For a moment, before this Picture Book issue went to press, it looked, because of the unprecedented amount of advertising space, as if we might publish a 36-page, or even a 40-page, edition of BfK! Then, sadly, two of the advertisers rescheduled their bookings. It happens; it’s a reality we know how to live with and we went back to 32. A shame, because in 74 issues, we have never broken the 32-page barrier and with an extra four or eight pages there is so much more we could do in the magazine.
The relationship between editorial and advertising is something we are very sensitive about. Without our advertisers, BfK would almost certainly be in big trouble. Luckily we have always enjoyed magnificent support from our publishing friends. There’s never enough, but it has kept us alive and we are grateful for their confidence in us. Because virtually all our ads are from publishers providing additional book information, we take the view that BfK and its readers benefit beyond the merely financial. But we do have a rule of thumb that the editorial/advertising ratio should be about four to one, otherwise the whole thing begins to feel unbalanced.
I remember, back in 1979 when we were planning the launch of BfK, being warned in the sternest possible manner that to take advertising at all was immoral, that we wouldn’t be taken seriously, that we would be seen to be `in the pockets’ of publishers, etc. etc. Twelve years on from that fierce debate, BfK has not only survived but blossomed and flourished. Indeed, during the worst recession most of us have ever experienced, one in which we hear of business failures every day, BfK, against all the odds, is enjoying its best year yet. Why?
You tell me because I can’t adequately explain it. The answer may partly lie in the wider context of children’s book sales throughout the period of the current economic difficulties. The talk amongst some children’s booksellers is of buoyant sales figures; this is probably not universal, yet it does offset the exceptional gloom surrounding adult retail book sales. Explanations abound for what some are privately reporting as a 10-20% increase in children’s book sales: it is said that there was a lot of institutional money sloshing around and being spent at the end of this last financial year. More interestingly, that the advent of LMS has apparently diverted funds back to books. Put into an even larger context, there is the feeling, when you look at all the recessions since the sixties, that the book world has tended to ride the storms, not untouched but less scathed than other industries.
The problem with all this, as ever in the children’s book world, is the almost total lack of reliable, accessible or intelligible data. Nobody knows for certain but there does seem to be a lot of hearsay evidence pointing to a business bucking the national trend, not to mention important and prestigious sectors of its own industry. Contrary to this is the sight of some publishers cutting back their lists, ‘pruning dead wood’ or going in for a bout of `good housekeeping’, much, I imagine, to the consternation of fiction editors who see titles allowed to go out of print prematurely. Plus, of course, the dismaying picture of a beleagered Library Service.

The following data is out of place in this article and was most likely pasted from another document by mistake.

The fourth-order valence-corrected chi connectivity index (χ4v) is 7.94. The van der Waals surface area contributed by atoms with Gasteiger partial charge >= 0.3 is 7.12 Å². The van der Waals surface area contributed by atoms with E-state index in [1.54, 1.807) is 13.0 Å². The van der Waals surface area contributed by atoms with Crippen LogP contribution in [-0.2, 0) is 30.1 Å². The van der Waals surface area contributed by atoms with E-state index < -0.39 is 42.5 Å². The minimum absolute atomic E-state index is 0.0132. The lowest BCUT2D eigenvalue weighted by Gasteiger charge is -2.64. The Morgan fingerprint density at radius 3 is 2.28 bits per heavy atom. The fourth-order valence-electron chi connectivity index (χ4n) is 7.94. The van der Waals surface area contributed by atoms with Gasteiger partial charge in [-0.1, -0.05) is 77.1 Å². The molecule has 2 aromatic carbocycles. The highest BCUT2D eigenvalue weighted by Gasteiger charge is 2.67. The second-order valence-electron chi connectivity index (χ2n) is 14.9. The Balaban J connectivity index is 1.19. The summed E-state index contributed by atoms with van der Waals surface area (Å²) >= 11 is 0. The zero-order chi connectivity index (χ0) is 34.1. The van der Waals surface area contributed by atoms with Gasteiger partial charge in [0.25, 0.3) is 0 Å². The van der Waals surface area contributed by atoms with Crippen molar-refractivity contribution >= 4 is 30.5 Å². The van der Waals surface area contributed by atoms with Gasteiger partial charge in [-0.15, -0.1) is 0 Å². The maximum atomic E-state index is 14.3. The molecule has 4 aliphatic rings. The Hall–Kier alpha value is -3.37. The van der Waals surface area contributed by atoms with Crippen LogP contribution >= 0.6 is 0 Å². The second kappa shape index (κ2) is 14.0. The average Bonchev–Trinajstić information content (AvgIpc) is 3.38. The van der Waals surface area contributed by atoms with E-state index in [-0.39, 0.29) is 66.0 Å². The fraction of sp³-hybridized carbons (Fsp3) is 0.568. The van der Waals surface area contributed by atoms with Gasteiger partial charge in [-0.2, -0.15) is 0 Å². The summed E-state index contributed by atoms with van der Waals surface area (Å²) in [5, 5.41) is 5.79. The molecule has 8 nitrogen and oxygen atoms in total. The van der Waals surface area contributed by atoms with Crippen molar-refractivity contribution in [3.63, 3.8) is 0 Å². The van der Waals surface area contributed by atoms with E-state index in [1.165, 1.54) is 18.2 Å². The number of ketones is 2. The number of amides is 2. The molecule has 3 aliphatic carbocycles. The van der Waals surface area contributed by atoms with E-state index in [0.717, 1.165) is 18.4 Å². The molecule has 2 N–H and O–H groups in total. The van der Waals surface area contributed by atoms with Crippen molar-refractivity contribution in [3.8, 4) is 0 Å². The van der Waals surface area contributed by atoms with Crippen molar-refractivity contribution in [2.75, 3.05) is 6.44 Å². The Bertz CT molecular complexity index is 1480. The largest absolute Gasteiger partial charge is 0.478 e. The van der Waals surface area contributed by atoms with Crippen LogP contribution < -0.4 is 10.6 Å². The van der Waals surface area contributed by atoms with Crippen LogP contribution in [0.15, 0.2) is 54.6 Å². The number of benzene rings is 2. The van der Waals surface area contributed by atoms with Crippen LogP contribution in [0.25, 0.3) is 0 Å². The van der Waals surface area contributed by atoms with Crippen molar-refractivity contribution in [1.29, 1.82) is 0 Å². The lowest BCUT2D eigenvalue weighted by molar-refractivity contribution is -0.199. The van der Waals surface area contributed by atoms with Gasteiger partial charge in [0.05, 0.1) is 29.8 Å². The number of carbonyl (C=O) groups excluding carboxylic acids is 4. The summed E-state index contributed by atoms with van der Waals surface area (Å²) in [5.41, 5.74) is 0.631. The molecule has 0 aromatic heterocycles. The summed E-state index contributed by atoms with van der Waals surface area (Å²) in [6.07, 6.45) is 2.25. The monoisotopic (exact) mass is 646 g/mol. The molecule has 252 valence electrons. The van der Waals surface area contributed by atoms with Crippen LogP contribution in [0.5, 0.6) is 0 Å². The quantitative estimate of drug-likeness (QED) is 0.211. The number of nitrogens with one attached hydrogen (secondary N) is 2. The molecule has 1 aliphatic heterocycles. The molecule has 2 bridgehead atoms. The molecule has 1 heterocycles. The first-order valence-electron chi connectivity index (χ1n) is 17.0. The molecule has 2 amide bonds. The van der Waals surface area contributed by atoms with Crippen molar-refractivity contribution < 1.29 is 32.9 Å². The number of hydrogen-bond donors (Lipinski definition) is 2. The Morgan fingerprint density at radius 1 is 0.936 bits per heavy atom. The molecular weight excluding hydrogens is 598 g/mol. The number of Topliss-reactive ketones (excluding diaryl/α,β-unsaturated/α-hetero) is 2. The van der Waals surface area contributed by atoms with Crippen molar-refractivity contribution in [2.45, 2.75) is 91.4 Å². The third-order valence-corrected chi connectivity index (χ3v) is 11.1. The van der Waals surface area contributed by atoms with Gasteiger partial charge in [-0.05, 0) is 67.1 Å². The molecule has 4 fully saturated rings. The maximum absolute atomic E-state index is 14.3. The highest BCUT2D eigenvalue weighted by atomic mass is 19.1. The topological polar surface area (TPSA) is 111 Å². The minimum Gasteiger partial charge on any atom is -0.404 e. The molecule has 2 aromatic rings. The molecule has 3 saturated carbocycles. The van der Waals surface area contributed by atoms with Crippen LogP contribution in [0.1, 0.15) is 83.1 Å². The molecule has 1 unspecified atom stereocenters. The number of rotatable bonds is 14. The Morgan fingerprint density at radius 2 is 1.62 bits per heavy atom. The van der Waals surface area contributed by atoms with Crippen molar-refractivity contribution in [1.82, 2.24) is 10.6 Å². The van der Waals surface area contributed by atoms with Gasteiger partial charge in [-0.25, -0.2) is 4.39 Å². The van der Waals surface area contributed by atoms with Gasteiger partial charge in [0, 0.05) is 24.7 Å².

Bewilderment is nothing new to the book world. For all its self-proclaimed certainties, there remains an awesome degree of ignorance about itself. Perhaps it is like a great balloon which, sat upon, expands here but contracts there. Even so, where success occurs, as it most certainly does, this provokes a sense amongst many children’s book publishers and booksellers that credit is not being given from those in high places in the industry for the financial role being played by children’s book lists, never mind the cultural and educational ones. This is another old and never-ending, woeful tale of patronising platitudes, undervaluation and lack of understanding. We all know, don’t we, that there are hundreds, probably thousands, of dedicated people in schools, colleges, libraries, publishing houses and bookshops who have all played their part in the richly deserved success story of the children’s book in Britain. Perhaps we should declare a cultural UDI, as devolution is on several other people’s agendas!
Which all goes some way to explaining BfK’s relative success. Don’t get me wrong, we’re not about to become millionaires; but we are still here and, much to the bank manager’s confounded disbelieving corporate mind-set, in the black – for the moment. There’s another crucial factor however – our readership. Yes, you. Amazingly loyal, many of you have been with us since the beginning, and continue to renew your subscriptions in large numbers. Also, the response to our suggestion in the last issue that you take our new, all-colour, publicity leaflet to distribute was quite breathtaking. We stopped counting after five thousand leaflets had been despatched to you. Thank you all very much, it is wonderful and extraordinarily helpful. Needless to say the offer still stands; if you would like leaflets, just phone 081 852 4953.
Now I’ve left myself no room to parade the delights that follow. One of the great glories of children’s book publishing is the picture book. As we do each May, we celebrate this spring’s new crop and look at various aspects of a genre that, perhaps, more than any other vividly testifies to the vibrant world of children’s books.
PS – Chris Powling is on sabbatical. He’ll be returning as Editor of BfK in September.